|EU Regulation Enhances Toy Safety|
An updated European Union safety regulation on toys will place pressure on Chinese toy makers and affect the nation's exports to an already weakening European market, but could also provide an opportunity to upgrade the domestic toy industry. The new toy safety directive, adopted by the European Parliament and the Council of the European Union in 2009, took full effect on Saturday.
China is the world's biggest toy producer and exporter, taking a two-third share of the international market. China exported toys worth $11.45 billion in 2012, including $2.6 billion to the EU, making the EU China's second-largest market for toys, according to the General Administration of Customs. The new directive includes a number of new articles on toys' mechanical and electrical performance and chemical and hygiene requirements. In particular, it sets stricter standards on the content of some chemical elements and bans many other chemicals, such as N-nitrosamine.
Up to 80 percent of products from about 20 toy companies in Hangzhou, Zhejiang province, were unable to meet the new technical requirements. To help enterprises better cope with the new directive, the General Administration of Quality Supervision, Inspection and Quarantine has offered 68 training sessions to more than 2,400 toy makers across China. The administration also organized institutes to intensify research on chemical testing and formulate methods to quickly test for major heavy metals in toys. Using more environmentally friendly materials means the cost for toy manufacturers will increase by a large margin. To cope with the possible surge in cost, toy manufacturers should also find alternate materials or upgrade their designs for toys.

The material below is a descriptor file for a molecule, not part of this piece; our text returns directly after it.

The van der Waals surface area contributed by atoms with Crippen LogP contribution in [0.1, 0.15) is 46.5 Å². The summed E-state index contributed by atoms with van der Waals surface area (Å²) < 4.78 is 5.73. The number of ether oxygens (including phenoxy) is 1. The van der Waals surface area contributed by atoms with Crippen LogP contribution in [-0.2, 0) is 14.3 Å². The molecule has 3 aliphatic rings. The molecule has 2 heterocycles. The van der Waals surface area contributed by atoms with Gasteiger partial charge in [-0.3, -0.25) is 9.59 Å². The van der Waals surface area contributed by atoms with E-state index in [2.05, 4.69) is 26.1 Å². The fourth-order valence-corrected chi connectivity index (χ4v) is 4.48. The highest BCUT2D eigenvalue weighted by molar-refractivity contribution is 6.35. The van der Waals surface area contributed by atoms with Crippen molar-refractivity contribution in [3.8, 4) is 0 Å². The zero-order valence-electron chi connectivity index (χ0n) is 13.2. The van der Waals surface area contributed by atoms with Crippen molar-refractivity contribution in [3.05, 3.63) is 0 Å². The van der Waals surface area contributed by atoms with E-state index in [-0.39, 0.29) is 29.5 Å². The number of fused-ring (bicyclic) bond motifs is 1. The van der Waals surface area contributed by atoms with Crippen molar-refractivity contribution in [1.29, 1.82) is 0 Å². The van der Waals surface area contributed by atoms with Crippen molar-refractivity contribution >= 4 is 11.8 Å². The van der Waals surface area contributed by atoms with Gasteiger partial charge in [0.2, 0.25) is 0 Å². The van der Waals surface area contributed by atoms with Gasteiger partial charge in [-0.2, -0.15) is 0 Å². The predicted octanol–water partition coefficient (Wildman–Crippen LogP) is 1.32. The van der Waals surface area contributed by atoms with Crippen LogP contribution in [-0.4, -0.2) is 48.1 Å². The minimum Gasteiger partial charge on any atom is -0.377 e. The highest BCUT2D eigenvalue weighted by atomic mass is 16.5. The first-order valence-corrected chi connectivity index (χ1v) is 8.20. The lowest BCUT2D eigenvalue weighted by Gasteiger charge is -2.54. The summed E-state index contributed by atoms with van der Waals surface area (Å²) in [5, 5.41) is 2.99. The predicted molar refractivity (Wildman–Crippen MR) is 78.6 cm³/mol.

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Published on our website on July 23, 2013